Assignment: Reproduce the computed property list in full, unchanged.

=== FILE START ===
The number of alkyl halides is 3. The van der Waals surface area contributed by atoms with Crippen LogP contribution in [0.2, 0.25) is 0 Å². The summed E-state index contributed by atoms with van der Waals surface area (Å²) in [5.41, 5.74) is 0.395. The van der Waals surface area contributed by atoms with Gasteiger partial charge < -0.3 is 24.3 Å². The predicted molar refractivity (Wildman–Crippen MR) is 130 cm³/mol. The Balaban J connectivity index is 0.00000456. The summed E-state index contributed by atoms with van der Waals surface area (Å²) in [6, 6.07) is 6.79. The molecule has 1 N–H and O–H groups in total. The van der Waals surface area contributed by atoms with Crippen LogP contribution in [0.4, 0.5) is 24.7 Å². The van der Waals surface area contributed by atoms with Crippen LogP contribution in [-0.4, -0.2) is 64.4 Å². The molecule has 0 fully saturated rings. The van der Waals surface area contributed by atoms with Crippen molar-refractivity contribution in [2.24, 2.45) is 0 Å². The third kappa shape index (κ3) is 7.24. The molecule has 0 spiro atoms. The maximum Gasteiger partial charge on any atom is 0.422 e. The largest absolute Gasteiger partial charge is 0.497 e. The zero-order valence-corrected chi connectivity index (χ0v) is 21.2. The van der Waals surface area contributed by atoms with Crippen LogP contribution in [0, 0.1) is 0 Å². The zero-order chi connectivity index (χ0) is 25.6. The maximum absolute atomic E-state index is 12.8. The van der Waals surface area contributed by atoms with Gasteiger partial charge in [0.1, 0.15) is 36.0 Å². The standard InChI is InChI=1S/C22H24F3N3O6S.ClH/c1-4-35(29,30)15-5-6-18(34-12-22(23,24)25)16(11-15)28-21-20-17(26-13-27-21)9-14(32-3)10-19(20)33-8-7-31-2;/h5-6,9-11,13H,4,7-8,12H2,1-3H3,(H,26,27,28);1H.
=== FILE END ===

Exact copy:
The number of alkyl halides is 3. The van der Waals surface area contributed by atoms with Crippen LogP contribution in [0.2, 0.25) is 0 Å². The summed E-state index contributed by atoms with van der Waals surface area (Å²) in [5.41, 5.74) is 0.395. The van der Waals surface area contributed by atoms with Gasteiger partial charge < -0.3 is 24.3 Å². The predicted molar refractivity (Wildman–Crippen MR) is 130 cm³/mol. The Balaban J connectivity index is 0.00000456. The summed E-state index contributed by atoms with van der Waals surface area (Å²) in [6, 6.07) is 6.79. The molecule has 1 N–H and O–H groups in total. The van der Waals surface area contributed by atoms with Crippen LogP contribution in [0.4, 0.5) is 24.7 Å². The van der Waals surface area contributed by atoms with Crippen LogP contribution in [-0.4, -0.2) is 64.4 Å². The molecule has 0 fully saturated rings. The van der Waals surface area contributed by atoms with Crippen molar-refractivity contribution in [2.24, 2.45) is 0 Å². The third kappa shape index (κ3) is 7.24. The molecule has 0 spiro atoms. The maximum Gasteiger partial charge on any atom is 0.422 e. The largest absolute Gasteiger partial charge is 0.497 e. The zero-order valence-corrected chi connectivity index (χ0v) is 21.2. The van der Waals surface area contributed by atoms with Crippen LogP contribution in [0, 0.1) is 0 Å². The zero-order chi connectivity index (χ0) is 25.6. The maximum absolute atomic E-state index is 12.8. The van der Waals surface area contributed by atoms with Gasteiger partial charge in [0.1, 0.15) is 36.0 Å². The standard InChI is InChI=1S/C22H24F3N3O6S.ClH/c1-4-35(29,30)15-5-6-18(34-12-22(23,24)25)16(11-15)28-21-20-17(26-13-27-21)9-14(32-3)10-19(20)33-8-7-31-2;/h5-6,9-11,13H,4,7-8,12H2,1-3H3,(H,26,27,28);1H.